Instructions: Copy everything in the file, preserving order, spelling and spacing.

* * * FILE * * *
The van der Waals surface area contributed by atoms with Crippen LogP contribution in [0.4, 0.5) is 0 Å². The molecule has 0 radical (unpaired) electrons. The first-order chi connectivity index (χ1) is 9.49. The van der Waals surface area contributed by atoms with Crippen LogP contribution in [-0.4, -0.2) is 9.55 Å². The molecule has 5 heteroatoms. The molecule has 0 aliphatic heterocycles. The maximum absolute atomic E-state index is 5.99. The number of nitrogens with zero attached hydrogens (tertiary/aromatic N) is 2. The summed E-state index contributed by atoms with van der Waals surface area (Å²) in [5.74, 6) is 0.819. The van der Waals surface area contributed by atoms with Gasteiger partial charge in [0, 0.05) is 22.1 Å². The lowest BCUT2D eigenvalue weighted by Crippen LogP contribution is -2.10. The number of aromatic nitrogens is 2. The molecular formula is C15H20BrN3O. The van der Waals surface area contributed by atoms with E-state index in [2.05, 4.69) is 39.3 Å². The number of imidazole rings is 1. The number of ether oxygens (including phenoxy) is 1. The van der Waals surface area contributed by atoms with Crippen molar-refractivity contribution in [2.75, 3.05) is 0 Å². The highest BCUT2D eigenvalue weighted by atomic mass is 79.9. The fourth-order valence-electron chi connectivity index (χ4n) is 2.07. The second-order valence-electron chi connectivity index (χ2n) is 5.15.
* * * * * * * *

The van der Waals surface area contributed by atoms with Crippen LogP contribution in [0.4, 0.5) is 0 Å². The molecule has 0 radical (unpaired) electrons. The first-order chi connectivity index (χ1) is 9.49. The van der Waals surface area contributed by atoms with Crippen LogP contribution in [-0.4, -0.2) is 9.55 Å². The molecule has 5 heteroatoms. The molecule has 0 aliphatic heterocycles. The maximum absolute atomic E-state index is 5.99. The number of nitrogens with zero attached hydrogens (tertiary/aromatic N) is 2. The summed E-state index contributed by atoms with van der Waals surface area (Å²) in [5.74, 6) is 0.819. The van der Waals surface area contributed by atoms with Gasteiger partial charge in [0, 0.05) is 22.1 Å². The lowest BCUT2D eigenvalue weighted by Crippen LogP contribution is -2.10. The number of aromatic nitrogens is 2. The molecular formula is C15H20BrN3O. The van der Waals surface area contributed by atoms with E-state index in [2.05, 4.69) is 39.3 Å². The number of imidazole rings is 1. The number of ether oxygens (including phenoxy) is 1. The van der Waals surface area contributed by atoms with Crippen molar-refractivity contribution in [2.75, 3.05) is 0 Å². The highest BCUT2D eigenvalue weighted by atomic mass is 79.9. The fourth-order valence-electron chi connectivity index (χ4n) is 2.07. The second-order valence-electron chi connectivity index (χ2n) is 5.15.